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Views differ, except when they don’t

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There is virtually no difference between this article and what a mean parody of the “shape of the Earth, views differ” style would like like. You have to read the while thing to get the full effect, but it hits you between the eyes throughout:

While some questions surrounding impeachment are contestable matters of judgment — such as whether the things Donald Trump has proven to have done rise to being “high crimes and misdemeanors.” But many of the underlying questions are just simple questions of fact, and this article does nothing at all to inform the reader about who’s telling the truth and who isn’t. And the effect of this pose isn’t neutral no matter what it looks like formally. Writing it all off as “tribalism” strongly helps the one side who’s trying to throw a cloud of nihilistic obfuscation over the entire process.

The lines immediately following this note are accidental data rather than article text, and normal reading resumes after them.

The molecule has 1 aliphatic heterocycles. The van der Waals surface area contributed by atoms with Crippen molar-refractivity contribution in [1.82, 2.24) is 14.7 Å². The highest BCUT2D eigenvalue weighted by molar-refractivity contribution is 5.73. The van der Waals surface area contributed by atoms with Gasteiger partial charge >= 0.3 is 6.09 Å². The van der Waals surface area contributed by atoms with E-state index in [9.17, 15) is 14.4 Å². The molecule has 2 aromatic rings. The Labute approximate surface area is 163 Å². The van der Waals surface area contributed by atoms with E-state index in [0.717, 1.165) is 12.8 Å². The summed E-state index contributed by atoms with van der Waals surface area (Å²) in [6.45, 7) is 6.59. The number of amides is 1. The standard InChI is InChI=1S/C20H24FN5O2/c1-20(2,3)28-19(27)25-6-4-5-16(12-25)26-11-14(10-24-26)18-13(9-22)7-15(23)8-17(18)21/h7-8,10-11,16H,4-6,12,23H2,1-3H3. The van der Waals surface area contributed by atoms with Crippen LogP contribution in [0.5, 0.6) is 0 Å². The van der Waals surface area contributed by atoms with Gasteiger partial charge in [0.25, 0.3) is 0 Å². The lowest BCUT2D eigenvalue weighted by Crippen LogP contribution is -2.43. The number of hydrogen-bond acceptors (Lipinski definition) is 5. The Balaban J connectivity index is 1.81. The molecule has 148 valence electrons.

But it’s worse than that! Consider this written in the same weekend as the above piece came out:

Note that the reporter here didn’t even rely on a “some people say” formulation — he just flat-out sates as fact that Wasserman-Schultz helped “rig” the Democratic nomination, although the nomination was not in fact “rigged” by any definition anybody would have used before 2016. But repeating this “fact” has become standard at the Times political desk, because once once the false “the nomination was rigged!” claim is replaced with the true but uninteresting “the anti-Establishment candidate did not have the full ex ante support of the Establishment,” it becomes very difficult to justify the extraordinary amount of time the Times dedicated to repeating mind-numbing inside baseball trivia from the DNC and Podesta hacks.

The latter story has at least been corrected — Seth gets results! But it’s still a striking window into when the Times feels compelled to Both Sides and when it doesn’t.

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